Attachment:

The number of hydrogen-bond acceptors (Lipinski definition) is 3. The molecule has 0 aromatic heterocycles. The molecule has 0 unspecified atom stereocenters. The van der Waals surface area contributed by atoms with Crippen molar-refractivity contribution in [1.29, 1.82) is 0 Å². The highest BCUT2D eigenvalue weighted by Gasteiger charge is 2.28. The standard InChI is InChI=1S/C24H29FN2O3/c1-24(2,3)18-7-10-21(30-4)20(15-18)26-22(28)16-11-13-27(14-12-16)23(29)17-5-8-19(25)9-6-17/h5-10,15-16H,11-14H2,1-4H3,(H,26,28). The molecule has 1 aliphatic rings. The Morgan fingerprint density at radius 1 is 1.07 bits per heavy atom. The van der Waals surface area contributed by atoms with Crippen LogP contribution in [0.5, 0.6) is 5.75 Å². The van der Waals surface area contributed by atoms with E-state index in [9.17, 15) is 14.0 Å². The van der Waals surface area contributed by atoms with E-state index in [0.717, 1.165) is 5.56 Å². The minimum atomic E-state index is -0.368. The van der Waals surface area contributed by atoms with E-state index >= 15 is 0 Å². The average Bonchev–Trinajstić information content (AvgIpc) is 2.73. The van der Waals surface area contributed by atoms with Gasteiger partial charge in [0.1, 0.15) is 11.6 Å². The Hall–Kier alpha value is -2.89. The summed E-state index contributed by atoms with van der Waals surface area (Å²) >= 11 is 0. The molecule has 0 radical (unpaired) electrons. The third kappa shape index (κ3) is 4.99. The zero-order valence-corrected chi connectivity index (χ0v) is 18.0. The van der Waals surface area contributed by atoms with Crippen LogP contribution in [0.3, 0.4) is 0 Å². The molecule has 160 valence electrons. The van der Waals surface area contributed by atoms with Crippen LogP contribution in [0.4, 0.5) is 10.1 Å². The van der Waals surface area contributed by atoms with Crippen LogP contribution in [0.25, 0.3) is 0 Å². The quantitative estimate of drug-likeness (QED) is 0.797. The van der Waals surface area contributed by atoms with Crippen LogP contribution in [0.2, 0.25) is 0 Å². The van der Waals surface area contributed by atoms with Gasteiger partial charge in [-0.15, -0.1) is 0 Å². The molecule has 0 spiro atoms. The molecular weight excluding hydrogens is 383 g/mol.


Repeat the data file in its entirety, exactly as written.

The number of hydrogen-bond acceptors (Lipinski definition) is 3. The molecule has 0 aromatic heterocycles. The molecule has 0 unspecified atom stereocenters. The van der Waals surface area contributed by atoms with Crippen molar-refractivity contribution in [1.29, 1.82) is 0 Å². The highest BCUT2D eigenvalue weighted by Gasteiger charge is 2.28. The standard InChI is InChI=1S/C24H29FN2O3/c1-24(2,3)18-7-10-21(30-4)20(15-18)26-22(28)16-11-13-27(14-12-16)23(29)17-5-8-19(25)9-6-17/h5-10,15-16H,11-14H2,1-4H3,(H,26,28). The molecule has 1 aliphatic rings. The Morgan fingerprint density at radius 1 is 1.07 bits per heavy atom. The van der Waals surface area contributed by atoms with Crippen LogP contribution in [0.5, 0.6) is 5.75 Å². The van der Waals surface area contributed by atoms with E-state index in [9.17, 15) is 14.0 Å². The van der Waals surface area contributed by atoms with E-state index in [0.717, 1.165) is 5.56 Å². The minimum atomic E-state index is -0.368. The van der Waals surface area contributed by atoms with E-state index >= 15 is 0 Å². The average Bonchev–Trinajstić information content (AvgIpc) is 2.73. The van der Waals surface area contributed by atoms with Gasteiger partial charge in [0.1, 0.15) is 11.6 Å². The Hall–Kier alpha value is -2.89. The summed E-state index contributed by atoms with van der Waals surface area (Å²) >= 11 is 0. The molecule has 0 radical (unpaired) electrons. The third kappa shape index (κ3) is 4.99. The zero-order valence-corrected chi connectivity index (χ0v) is 18.0. The van der Waals surface area contributed by atoms with Crippen LogP contribution in [0.3, 0.4) is 0 Å². The molecule has 160 valence electrons. The van der Waals surface area contributed by atoms with Crippen LogP contribution in [0.4, 0.5) is 10.1 Å². The van der Waals surface area contributed by atoms with Crippen LogP contribution in [0.25, 0.3) is 0 Å². The quantitative estimate of drug-likeness (QED) is 0.797. The van der Waals surface area contributed by atoms with Crippen LogP contribution in [0.2, 0.25) is 0 Å². The van der Waals surface area contributed by atoms with Gasteiger partial charge in [-0.15, -0.1) is 0 Å². The molecule has 0 spiro atoms. The molecular weight excluding hydrogens is 383 g/mol.